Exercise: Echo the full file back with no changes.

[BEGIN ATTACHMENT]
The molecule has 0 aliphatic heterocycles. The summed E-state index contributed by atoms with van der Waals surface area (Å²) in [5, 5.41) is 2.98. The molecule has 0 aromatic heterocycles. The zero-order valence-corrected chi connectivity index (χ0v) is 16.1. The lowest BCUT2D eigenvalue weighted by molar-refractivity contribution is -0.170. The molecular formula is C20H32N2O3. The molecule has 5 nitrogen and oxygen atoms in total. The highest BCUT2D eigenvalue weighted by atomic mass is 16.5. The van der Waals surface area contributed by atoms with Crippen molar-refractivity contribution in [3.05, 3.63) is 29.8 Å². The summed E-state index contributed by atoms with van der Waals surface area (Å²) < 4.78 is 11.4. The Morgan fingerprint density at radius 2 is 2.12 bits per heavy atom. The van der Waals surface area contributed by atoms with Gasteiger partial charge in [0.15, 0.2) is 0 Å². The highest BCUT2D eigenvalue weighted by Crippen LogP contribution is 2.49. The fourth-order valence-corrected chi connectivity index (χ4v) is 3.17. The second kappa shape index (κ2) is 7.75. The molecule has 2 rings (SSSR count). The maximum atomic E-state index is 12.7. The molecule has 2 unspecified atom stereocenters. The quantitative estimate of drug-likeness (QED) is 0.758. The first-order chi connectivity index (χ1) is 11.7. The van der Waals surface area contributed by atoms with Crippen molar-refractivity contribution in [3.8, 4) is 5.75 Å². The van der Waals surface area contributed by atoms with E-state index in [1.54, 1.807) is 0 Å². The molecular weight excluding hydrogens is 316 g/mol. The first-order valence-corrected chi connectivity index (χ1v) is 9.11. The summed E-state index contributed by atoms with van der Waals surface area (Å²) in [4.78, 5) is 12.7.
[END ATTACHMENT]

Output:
The molecule has 0 aliphatic heterocycles. The summed E-state index contributed by atoms with van der Waals surface area (Å²) in [5, 5.41) is 2.98. The molecule has 0 aromatic heterocycles. The zero-order valence-corrected chi connectivity index (χ0v) is 16.1. The lowest BCUT2D eigenvalue weighted by molar-refractivity contribution is -0.170. The molecular formula is C20H32N2O3. The molecule has 5 nitrogen and oxygen atoms in total. The highest BCUT2D eigenvalue weighted by atomic mass is 16.5. The van der Waals surface area contributed by atoms with Crippen molar-refractivity contribution in [3.05, 3.63) is 29.8 Å². The summed E-state index contributed by atoms with van der Waals surface area (Å²) < 4.78 is 11.4. The Morgan fingerprint density at radius 2 is 2.12 bits per heavy atom. The van der Waals surface area contributed by atoms with Gasteiger partial charge in [0.15, 0.2) is 0 Å². The highest BCUT2D eigenvalue weighted by Crippen LogP contribution is 2.49. The fourth-order valence-corrected chi connectivity index (χ4v) is 3.17. The second kappa shape index (κ2) is 7.75. The molecule has 2 rings (SSSR count). The maximum atomic E-state index is 12.7. The molecule has 2 unspecified atom stereocenters. The quantitative estimate of drug-likeness (QED) is 0.758. The first-order chi connectivity index (χ1) is 11.7. The van der Waals surface area contributed by atoms with Crippen molar-refractivity contribution in [3.8, 4) is 5.75 Å². The van der Waals surface area contributed by atoms with E-state index in [1.54, 1.807) is 0 Å². The molecular weight excluding hydrogens is 316 g/mol. The first-order valence-corrected chi connectivity index (χ1v) is 9.11. The summed E-state index contributed by atoms with van der Waals surface area (Å²) in [4.78, 5) is 12.7.